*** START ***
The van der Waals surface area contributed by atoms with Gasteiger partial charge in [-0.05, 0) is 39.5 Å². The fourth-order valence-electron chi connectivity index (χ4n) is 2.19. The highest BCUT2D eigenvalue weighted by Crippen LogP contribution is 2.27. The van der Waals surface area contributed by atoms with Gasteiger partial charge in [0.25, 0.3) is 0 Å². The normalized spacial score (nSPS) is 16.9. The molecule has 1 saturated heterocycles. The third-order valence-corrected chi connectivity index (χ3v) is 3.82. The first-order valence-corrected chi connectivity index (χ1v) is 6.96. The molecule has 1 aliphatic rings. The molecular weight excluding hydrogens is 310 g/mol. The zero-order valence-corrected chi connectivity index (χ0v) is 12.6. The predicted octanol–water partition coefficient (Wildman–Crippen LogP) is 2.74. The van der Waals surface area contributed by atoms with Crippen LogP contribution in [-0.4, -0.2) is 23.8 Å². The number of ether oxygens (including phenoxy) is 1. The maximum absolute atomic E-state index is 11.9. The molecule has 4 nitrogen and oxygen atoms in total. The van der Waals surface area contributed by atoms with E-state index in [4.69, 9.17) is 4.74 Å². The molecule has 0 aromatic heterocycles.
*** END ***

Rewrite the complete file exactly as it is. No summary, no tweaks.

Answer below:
The van der Waals surface area contributed by atoms with Gasteiger partial charge in [-0.05, 0) is 39.5 Å². The fourth-order valence-electron chi connectivity index (χ4n) is 2.19. The highest BCUT2D eigenvalue weighted by Crippen LogP contribution is 2.27. The van der Waals surface area contributed by atoms with Gasteiger partial charge in [0.25, 0.3) is 0 Å². The normalized spacial score (nSPS) is 16.9. The molecule has 1 saturated heterocycles. The third-order valence-corrected chi connectivity index (χ3v) is 3.82. The first-order valence-corrected chi connectivity index (χ1v) is 6.96. The molecule has 1 aliphatic rings. The molecular weight excluding hydrogens is 310 g/mol. The zero-order valence-corrected chi connectivity index (χ0v) is 12.6. The predicted octanol–water partition coefficient (Wildman–Crippen LogP) is 2.74. The van der Waals surface area contributed by atoms with Crippen LogP contribution in [-0.4, -0.2) is 23.8 Å². The number of ether oxygens (including phenoxy) is 1. The maximum absolute atomic E-state index is 11.9. The molecule has 4 nitrogen and oxygen atoms in total. The van der Waals surface area contributed by atoms with E-state index in [4.69, 9.17) is 4.74 Å². The molecule has 0 aromatic heterocycles.